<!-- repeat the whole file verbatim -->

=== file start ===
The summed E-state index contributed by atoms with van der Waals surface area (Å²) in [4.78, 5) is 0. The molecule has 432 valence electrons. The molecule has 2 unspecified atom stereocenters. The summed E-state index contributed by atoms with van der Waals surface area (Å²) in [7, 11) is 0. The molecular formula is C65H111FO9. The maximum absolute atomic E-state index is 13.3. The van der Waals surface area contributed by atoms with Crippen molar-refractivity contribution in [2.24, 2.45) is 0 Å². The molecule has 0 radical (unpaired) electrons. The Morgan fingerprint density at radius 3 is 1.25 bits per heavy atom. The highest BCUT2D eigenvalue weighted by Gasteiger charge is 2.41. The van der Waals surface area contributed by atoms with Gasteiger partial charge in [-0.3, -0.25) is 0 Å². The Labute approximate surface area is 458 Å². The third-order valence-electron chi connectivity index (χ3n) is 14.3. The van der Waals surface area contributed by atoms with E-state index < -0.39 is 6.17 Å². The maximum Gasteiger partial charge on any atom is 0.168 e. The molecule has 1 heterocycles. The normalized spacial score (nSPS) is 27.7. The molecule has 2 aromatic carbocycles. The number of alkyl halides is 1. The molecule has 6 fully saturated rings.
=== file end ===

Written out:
The summed E-state index contributed by atoms with van der Waals surface area (Å²) in [4.78, 5) is 0. The molecule has 432 valence electrons. The molecule has 2 unspecified atom stereocenters. The summed E-state index contributed by atoms with van der Waals surface area (Å²) in [7, 11) is 0. The molecular formula is C65H111FO9. The maximum absolute atomic E-state index is 13.3. The van der Waals surface area contributed by atoms with Crippen molar-refractivity contribution in [2.24, 2.45) is 0 Å². The molecule has 0 radical (unpaired) electrons. The Morgan fingerprint density at radius 3 is 1.25 bits per heavy atom. The highest BCUT2D eigenvalue weighted by Gasteiger charge is 2.41. The van der Waals surface area contributed by atoms with Gasteiger partial charge in [-0.3, -0.25) is 0 Å². The Labute approximate surface area is 458 Å². The third-order valence-electron chi connectivity index (χ3n) is 14.3. The van der Waals surface area contributed by atoms with E-state index < -0.39 is 6.17 Å². The maximum Gasteiger partial charge on any atom is 0.168 e. The molecule has 1 heterocycles. The normalized spacial score (nSPS) is 27.7. The molecule has 2 aromatic carbocycles. The number of alkyl halides is 1. The molecule has 6 fully saturated rings.